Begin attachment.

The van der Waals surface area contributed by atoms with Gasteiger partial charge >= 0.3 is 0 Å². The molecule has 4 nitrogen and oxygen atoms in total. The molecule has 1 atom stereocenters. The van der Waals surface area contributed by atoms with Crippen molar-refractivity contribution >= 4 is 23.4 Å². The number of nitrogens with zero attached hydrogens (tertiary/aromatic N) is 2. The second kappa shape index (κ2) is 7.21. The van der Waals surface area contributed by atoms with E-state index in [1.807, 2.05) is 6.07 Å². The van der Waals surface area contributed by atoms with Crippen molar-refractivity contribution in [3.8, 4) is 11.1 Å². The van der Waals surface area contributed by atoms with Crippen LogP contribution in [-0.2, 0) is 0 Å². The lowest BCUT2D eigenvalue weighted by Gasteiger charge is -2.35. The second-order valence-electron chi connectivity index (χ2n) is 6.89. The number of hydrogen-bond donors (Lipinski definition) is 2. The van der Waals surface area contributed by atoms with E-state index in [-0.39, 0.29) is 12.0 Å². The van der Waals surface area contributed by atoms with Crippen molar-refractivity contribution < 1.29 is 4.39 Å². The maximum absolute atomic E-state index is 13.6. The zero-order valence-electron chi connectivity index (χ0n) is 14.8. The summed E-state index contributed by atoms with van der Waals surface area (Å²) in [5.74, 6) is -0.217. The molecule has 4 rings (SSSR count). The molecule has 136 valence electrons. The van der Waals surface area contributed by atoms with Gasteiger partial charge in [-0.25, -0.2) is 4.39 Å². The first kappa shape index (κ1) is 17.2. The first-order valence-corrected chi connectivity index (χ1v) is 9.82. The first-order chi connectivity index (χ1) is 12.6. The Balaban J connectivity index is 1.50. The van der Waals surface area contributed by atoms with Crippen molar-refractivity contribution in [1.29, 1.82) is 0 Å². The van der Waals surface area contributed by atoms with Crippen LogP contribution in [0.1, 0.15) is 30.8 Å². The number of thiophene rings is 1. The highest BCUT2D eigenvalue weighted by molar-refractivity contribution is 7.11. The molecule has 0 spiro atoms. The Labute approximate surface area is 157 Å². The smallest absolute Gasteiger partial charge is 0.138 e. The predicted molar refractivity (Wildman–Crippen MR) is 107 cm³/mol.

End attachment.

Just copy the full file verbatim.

The van der Waals surface area contributed by atoms with Gasteiger partial charge >= 0.3 is 0 Å². The molecule has 4 nitrogen and oxygen atoms in total. The molecule has 1 atom stereocenters. The van der Waals surface area contributed by atoms with Crippen molar-refractivity contribution >= 4 is 23.4 Å². The number of nitrogens with zero attached hydrogens (tertiary/aromatic N) is 2. The second kappa shape index (κ2) is 7.21. The van der Waals surface area contributed by atoms with E-state index in [1.807, 2.05) is 6.07 Å². The van der Waals surface area contributed by atoms with Crippen molar-refractivity contribution in [3.8, 4) is 11.1 Å². The van der Waals surface area contributed by atoms with Crippen LogP contribution in [-0.2, 0) is 0 Å². The lowest BCUT2D eigenvalue weighted by Gasteiger charge is -2.35. The second-order valence-electron chi connectivity index (χ2n) is 6.89. The number of hydrogen-bond donors (Lipinski definition) is 2. The van der Waals surface area contributed by atoms with E-state index in [-0.39, 0.29) is 12.0 Å². The van der Waals surface area contributed by atoms with Crippen molar-refractivity contribution < 1.29 is 4.39 Å². The maximum absolute atomic E-state index is 13.6. The zero-order valence-electron chi connectivity index (χ0n) is 14.8. The summed E-state index contributed by atoms with van der Waals surface area (Å²) in [5.74, 6) is -0.217. The molecule has 4 rings (SSSR count). The molecule has 136 valence electrons. The van der Waals surface area contributed by atoms with Gasteiger partial charge in [-0.25, -0.2) is 4.39 Å². The first kappa shape index (κ1) is 17.2. The first-order valence-corrected chi connectivity index (χ1v) is 9.82. The first-order chi connectivity index (χ1) is 12.6. The Balaban J connectivity index is 1.50. The van der Waals surface area contributed by atoms with Crippen molar-refractivity contribution in [1.29, 1.82) is 0 Å². The van der Waals surface area contributed by atoms with Crippen LogP contribution in [0.1, 0.15) is 30.8 Å². The number of thiophene rings is 1. The highest BCUT2D eigenvalue weighted by molar-refractivity contribution is 7.11. The molecule has 0 spiro atoms. The Labute approximate surface area is 157 Å². The smallest absolute Gasteiger partial charge is 0.138 e. The predicted molar refractivity (Wildman–Crippen MR) is 107 cm³/mol.